Managing fire danger in the forests of the US inland Northwest: a classic ''wicked problem'' in public land policy
Document Type: Journal Article
Author(s): M. S. Carroll; K. A. Blatner; P. J. Cohn; T. Morgan
Publication Year: 2007

Cataloging Information

  • carbon
  • Cascades Range
  • climate change
  • coniferous forests
  • fire danger rating
  • fire frequency
  • fire intensity
  • fire management
  • fire regimes
  • fire suppression
  • forest management
  • Idaho
  • land management
  • liability
  • Montana
  • mosaic
  • Pinus contorta
  • Pinus ponderosa
  • private lands
  • Pseudotsuga menziesii
  • smoke management
  • thinning
  • thinning
  • Washington
  • wicked problems
Record Maintained By:
Record Last Modified: June 1, 2018
FRAMES Record Number: 46258
Tall Timbers Record Number: 21947
TTRS Location Status: In-file
TTRS Call Number: Journals-J
TTRS Abstract Status: Okay, Fair use, Reproduced by permission

This bibliographic record was either created or modified by the Tall Timbers Research Station and Land Conservancy and is provided without charge to promote research and education in Fire Ecology. The E.V. Komarek Fire Ecology Database is the intellectual property of the Tall Timbers Research Station and Land Conservancy.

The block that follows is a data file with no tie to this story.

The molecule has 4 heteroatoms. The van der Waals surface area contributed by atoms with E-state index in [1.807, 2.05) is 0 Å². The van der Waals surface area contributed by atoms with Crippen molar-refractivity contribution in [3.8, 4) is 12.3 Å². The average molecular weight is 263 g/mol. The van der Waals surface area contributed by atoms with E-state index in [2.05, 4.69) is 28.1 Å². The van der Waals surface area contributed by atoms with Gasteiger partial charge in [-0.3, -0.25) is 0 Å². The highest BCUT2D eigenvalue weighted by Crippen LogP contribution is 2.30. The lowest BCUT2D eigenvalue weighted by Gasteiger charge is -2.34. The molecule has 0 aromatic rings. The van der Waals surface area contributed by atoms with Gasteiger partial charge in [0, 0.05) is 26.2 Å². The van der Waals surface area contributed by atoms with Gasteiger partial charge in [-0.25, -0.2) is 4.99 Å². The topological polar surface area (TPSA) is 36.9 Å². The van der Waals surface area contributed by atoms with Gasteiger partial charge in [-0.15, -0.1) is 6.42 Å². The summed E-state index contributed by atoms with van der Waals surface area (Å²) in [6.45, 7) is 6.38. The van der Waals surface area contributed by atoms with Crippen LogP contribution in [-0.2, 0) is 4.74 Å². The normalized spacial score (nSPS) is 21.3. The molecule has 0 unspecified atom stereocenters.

In their classic article Allen and Gould (Allen, G.M., and E.M. Gould. 1986. Complexity, wickedness, and public forests. J. For. 84(4):20 -24) stated that the most daunting problems associated with public forest management had a ''wicked'' element: ''Wicked problems share characteristics. Each can be considered as simply a symptom of some higher order problem.... The definition is in the mind of the beholder.... Furthermore, there is no single correct formulation for a wicked problem, only more or less useful ones'' (p. 22). This description seems to fit the difficulties associated with managing the increasing risk of wildland fire in the United States. Using the Inland Northwest region of the United States as an example, we explore the dynamics of this issue as they relate to possible improvements and the inherent dilemmas. We conclude that any ''solutions'' to the problems associated with fire danger are best thought of in terms of long-term system improvements rather than short-term fixes. © 2007 by the Society of American Foresters. Abstract reproduced by permission.

Online Link(s):
Carroll, M. S., K. A. Blatner, P. J. Cohn, and T. Morgan. 2007. Managing fire danger in the forests of the US inland Northwest: a classic ''wicked problem'' in public land policy. Journal of Forestry, v. 105, no. 5, p. 239-244.